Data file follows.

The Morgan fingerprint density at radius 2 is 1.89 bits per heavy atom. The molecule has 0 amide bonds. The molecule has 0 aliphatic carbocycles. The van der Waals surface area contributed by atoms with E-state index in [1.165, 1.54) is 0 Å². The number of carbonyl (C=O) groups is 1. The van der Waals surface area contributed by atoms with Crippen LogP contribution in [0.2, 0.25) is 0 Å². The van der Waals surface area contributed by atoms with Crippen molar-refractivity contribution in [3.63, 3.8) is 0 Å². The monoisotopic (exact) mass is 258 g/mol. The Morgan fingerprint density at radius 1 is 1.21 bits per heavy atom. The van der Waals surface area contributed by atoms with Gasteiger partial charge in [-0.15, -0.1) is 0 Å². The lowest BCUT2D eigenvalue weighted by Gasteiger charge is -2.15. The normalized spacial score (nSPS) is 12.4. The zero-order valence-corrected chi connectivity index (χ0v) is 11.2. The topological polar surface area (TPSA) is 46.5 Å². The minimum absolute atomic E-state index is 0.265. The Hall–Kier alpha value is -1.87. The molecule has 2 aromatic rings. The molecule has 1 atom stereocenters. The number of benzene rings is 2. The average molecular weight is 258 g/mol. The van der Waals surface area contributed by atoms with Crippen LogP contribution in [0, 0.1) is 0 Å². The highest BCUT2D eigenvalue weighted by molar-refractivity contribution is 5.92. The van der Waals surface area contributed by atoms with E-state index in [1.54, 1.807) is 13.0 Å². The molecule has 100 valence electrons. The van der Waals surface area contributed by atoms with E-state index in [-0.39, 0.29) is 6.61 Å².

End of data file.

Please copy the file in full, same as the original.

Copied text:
The Morgan fingerprint density at radius 2 is 1.89 bits per heavy atom. The molecule has 0 amide bonds. The molecule has 0 aliphatic carbocycles. The van der Waals surface area contributed by atoms with E-state index in [1.165, 1.54) is 0 Å². The number of carbonyl (C=O) groups is 1. The van der Waals surface area contributed by atoms with Crippen LogP contribution in [0.2, 0.25) is 0 Å². The van der Waals surface area contributed by atoms with Crippen molar-refractivity contribution in [3.63, 3.8) is 0 Å². The monoisotopic (exact) mass is 258 g/mol. The Morgan fingerprint density at radius 1 is 1.21 bits per heavy atom. The van der Waals surface area contributed by atoms with Gasteiger partial charge in [-0.15, -0.1) is 0 Å². The lowest BCUT2D eigenvalue weighted by Gasteiger charge is -2.15. The normalized spacial score (nSPS) is 12.4. The zero-order valence-corrected chi connectivity index (χ0v) is 11.2. The topological polar surface area (TPSA) is 46.5 Å². The minimum absolute atomic E-state index is 0.265. The Hall–Kier alpha value is -1.87. The molecule has 2 aromatic rings. The molecule has 1 atom stereocenters. The number of benzene rings is 2. The average molecular weight is 258 g/mol. The van der Waals surface area contributed by atoms with Crippen LogP contribution in [0, 0.1) is 0 Å². The highest BCUT2D eigenvalue weighted by molar-refractivity contribution is 5.92. The van der Waals surface area contributed by atoms with E-state index in [1.54, 1.807) is 13.0 Å². The molecule has 100 valence electrons. The van der Waals surface area contributed by atoms with E-state index in [-0.39, 0.29) is 6.61 Å².